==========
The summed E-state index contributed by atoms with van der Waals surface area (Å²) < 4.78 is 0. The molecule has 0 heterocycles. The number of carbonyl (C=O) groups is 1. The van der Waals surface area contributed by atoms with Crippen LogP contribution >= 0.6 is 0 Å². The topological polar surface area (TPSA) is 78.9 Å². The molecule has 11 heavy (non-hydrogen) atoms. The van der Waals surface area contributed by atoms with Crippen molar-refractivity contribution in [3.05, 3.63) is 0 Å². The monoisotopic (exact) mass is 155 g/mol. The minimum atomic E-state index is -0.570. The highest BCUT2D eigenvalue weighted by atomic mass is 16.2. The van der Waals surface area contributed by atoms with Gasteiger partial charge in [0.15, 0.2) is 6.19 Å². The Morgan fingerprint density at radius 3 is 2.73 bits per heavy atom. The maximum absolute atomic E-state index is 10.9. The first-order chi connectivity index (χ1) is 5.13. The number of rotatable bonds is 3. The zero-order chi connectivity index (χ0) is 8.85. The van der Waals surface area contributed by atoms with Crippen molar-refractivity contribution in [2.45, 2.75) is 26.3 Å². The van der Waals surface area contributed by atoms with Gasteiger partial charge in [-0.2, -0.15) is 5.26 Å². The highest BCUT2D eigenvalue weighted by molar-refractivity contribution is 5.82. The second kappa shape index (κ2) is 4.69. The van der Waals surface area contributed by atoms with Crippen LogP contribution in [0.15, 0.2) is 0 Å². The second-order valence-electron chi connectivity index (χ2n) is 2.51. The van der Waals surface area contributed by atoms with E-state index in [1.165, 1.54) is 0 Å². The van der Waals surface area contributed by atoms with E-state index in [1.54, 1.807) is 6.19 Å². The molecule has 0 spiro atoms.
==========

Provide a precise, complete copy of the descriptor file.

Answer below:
The summed E-state index contributed by atoms with van der Waals surface area (Å²) < 4.78 is 0. The molecule has 0 heterocycles. The number of carbonyl (C=O) groups is 1. The van der Waals surface area contributed by atoms with Crippen LogP contribution >= 0.6 is 0 Å². The topological polar surface area (TPSA) is 78.9 Å². The molecule has 11 heavy (non-hydrogen) atoms. The van der Waals surface area contributed by atoms with Crippen molar-refractivity contribution in [3.05, 3.63) is 0 Å². The monoisotopic (exact) mass is 155 g/mol. The minimum atomic E-state index is -0.570. The highest BCUT2D eigenvalue weighted by atomic mass is 16.2. The van der Waals surface area contributed by atoms with Gasteiger partial charge in [0.15, 0.2) is 6.19 Å². The Morgan fingerprint density at radius 3 is 2.73 bits per heavy atom. The maximum absolute atomic E-state index is 10.9. The first-order chi connectivity index (χ1) is 5.13. The number of rotatable bonds is 3. The zero-order chi connectivity index (χ0) is 8.85. The van der Waals surface area contributed by atoms with Crippen molar-refractivity contribution in [2.45, 2.75) is 26.3 Å². The van der Waals surface area contributed by atoms with Gasteiger partial charge in [-0.2, -0.15) is 5.26 Å². The highest BCUT2D eigenvalue weighted by molar-refractivity contribution is 5.82. The second kappa shape index (κ2) is 4.69. The van der Waals surface area contributed by atoms with Crippen LogP contribution in [0.15, 0.2) is 0 Å². The second-order valence-electron chi connectivity index (χ2n) is 2.51. The van der Waals surface area contributed by atoms with E-state index in [1.165, 1.54) is 0 Å². The van der Waals surface area contributed by atoms with E-state index in [1.54, 1.807) is 6.19 Å². The molecule has 0 spiro atoms.